"Then the people of Nineveh believed in God; and they called a fast and put on sackcloth from the greatest to the least of them. When the word reached the king of Nineveh, he arose from his throne, laid aside his robe from him, covered himself with sackcloth and sat on the ashes. He issued a proclamation and it said, "˜In Nineveh by the decree of the king and his nobles: Do not let man, beast, herd, or flocks taste a thing. Do not let them eat or drink water. 8' But both man and beast must be covered with sackcloth; and let men call on God earnestly that each may turn from his wicked way and from the violence which is in his hands. "˜Who knows, God may turn and relent and withdraw His burning anger so that we will not perish.'"
Notice this about the people of Nineveh.  Conversion changed the political environment of Nineveh.  It didn't happen because they made better laws, hired more policemen, or provided more arms for the people to reduce the violence.  The violence was removed because the people met a living God.  The thing that changes people and brings about peace to an environment is when men repent before a living God.  Nineveh still had the same King, the same Congress, the same Supreme Court, and the same city Council.  The difference now was there was a heart transformation, and that translated into actions and behavior.  That is the only thing that will help America change.  When the people of America, leaders of America, and Supreme Court Justices of America encounter the Living God who has the power to forgive, and to transform our hearts, then we will see a new America.  It doesn't matter who is in public office; it matters if their hearts are committed to the Living God.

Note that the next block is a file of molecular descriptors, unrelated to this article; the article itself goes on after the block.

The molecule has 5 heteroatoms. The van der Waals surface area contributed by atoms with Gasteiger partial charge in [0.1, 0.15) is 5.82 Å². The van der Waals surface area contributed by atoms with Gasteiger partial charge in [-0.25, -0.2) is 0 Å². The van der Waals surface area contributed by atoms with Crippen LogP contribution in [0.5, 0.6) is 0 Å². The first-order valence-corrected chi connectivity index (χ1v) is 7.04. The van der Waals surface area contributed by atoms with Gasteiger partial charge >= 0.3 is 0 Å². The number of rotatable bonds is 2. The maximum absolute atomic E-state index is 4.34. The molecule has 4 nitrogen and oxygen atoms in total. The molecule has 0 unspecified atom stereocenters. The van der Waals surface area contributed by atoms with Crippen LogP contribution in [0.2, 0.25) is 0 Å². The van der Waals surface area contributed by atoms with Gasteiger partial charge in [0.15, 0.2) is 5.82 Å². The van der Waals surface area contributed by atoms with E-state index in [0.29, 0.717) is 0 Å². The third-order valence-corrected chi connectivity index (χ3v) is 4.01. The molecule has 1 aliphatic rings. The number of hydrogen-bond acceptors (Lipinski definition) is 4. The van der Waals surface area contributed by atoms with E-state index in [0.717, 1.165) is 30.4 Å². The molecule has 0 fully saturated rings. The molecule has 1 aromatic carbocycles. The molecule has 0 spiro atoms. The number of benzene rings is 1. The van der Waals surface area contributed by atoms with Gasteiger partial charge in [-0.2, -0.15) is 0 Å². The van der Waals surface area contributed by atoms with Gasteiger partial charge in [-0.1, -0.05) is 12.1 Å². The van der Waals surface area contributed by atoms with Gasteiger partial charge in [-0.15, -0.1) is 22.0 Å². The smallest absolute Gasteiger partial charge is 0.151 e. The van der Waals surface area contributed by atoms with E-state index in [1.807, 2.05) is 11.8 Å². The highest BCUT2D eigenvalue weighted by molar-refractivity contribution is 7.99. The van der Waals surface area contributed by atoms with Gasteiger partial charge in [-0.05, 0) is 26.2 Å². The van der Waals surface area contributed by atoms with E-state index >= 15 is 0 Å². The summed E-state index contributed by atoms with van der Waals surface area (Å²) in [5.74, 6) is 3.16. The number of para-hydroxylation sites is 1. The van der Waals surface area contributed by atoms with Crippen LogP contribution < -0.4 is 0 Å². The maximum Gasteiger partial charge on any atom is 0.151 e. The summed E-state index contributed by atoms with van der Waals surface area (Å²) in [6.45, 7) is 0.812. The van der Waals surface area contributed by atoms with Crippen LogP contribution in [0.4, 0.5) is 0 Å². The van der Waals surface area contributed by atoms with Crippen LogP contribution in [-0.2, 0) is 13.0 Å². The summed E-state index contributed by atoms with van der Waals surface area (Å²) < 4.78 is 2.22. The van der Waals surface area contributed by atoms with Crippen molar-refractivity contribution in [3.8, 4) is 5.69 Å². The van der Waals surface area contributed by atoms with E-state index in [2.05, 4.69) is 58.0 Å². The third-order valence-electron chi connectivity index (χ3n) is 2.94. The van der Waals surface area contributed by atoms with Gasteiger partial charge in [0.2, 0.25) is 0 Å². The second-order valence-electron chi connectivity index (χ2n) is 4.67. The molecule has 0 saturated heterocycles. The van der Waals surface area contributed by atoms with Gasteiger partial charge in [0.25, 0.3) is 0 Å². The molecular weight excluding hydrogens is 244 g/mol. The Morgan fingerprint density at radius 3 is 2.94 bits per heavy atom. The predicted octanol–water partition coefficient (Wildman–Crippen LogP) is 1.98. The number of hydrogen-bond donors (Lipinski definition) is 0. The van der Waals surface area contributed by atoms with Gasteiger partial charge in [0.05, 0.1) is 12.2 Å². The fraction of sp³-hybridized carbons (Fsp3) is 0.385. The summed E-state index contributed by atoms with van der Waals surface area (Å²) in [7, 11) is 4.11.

New survey shows huge growth south of Sahara but decline in Europe